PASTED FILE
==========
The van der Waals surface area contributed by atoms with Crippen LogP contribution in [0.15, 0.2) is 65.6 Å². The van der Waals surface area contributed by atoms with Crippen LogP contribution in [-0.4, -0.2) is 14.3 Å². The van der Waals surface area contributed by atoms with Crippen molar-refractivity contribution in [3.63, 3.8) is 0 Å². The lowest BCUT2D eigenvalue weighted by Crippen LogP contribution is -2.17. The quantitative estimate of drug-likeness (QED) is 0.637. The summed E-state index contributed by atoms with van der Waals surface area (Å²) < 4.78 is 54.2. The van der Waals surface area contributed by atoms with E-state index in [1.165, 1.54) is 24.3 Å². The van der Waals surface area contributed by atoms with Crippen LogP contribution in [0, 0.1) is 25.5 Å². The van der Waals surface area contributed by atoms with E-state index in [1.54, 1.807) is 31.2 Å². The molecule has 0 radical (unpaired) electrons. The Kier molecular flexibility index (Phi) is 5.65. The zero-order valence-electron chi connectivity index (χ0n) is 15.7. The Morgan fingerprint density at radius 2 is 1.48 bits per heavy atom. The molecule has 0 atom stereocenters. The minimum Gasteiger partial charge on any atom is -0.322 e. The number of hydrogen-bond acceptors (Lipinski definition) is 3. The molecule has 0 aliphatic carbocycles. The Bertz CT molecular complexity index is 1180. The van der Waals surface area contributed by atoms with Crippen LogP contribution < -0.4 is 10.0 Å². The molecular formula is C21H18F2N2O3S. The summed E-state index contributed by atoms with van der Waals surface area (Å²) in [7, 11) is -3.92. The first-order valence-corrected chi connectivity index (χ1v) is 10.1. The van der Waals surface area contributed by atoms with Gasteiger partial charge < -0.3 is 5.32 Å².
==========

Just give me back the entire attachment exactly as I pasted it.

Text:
The van der Waals surface area contributed by atoms with Crippen LogP contribution in [0.15, 0.2) is 65.6 Å². The van der Waals surface area contributed by atoms with Crippen LogP contribution in [-0.4, -0.2) is 14.3 Å². The van der Waals surface area contributed by atoms with Crippen molar-refractivity contribution in [3.63, 3.8) is 0 Å². The lowest BCUT2D eigenvalue weighted by Crippen LogP contribution is -2.17. The quantitative estimate of drug-likeness (QED) is 0.637. The summed E-state index contributed by atoms with van der Waals surface area (Å²) < 4.78 is 54.2. The van der Waals surface area contributed by atoms with E-state index in [1.165, 1.54) is 24.3 Å². The van der Waals surface area contributed by atoms with Crippen LogP contribution in [0, 0.1) is 25.5 Å². The van der Waals surface area contributed by atoms with E-state index in [1.54, 1.807) is 31.2 Å². The molecule has 0 radical (unpaired) electrons. The Kier molecular flexibility index (Phi) is 5.65. The zero-order valence-electron chi connectivity index (χ0n) is 15.7. The Morgan fingerprint density at radius 2 is 1.48 bits per heavy atom. The molecule has 0 atom stereocenters. The minimum Gasteiger partial charge on any atom is -0.322 e. The number of hydrogen-bond acceptors (Lipinski definition) is 3. The molecule has 0 aliphatic carbocycles. The Bertz CT molecular complexity index is 1180. The van der Waals surface area contributed by atoms with Crippen LogP contribution < -0.4 is 10.0 Å². The molecular formula is C21H18F2N2O3S. The summed E-state index contributed by atoms with van der Waals surface area (Å²) in [7, 11) is -3.92. The first-order valence-corrected chi connectivity index (χ1v) is 10.1. The van der Waals surface area contributed by atoms with Gasteiger partial charge < -0.3 is 5.32 Å².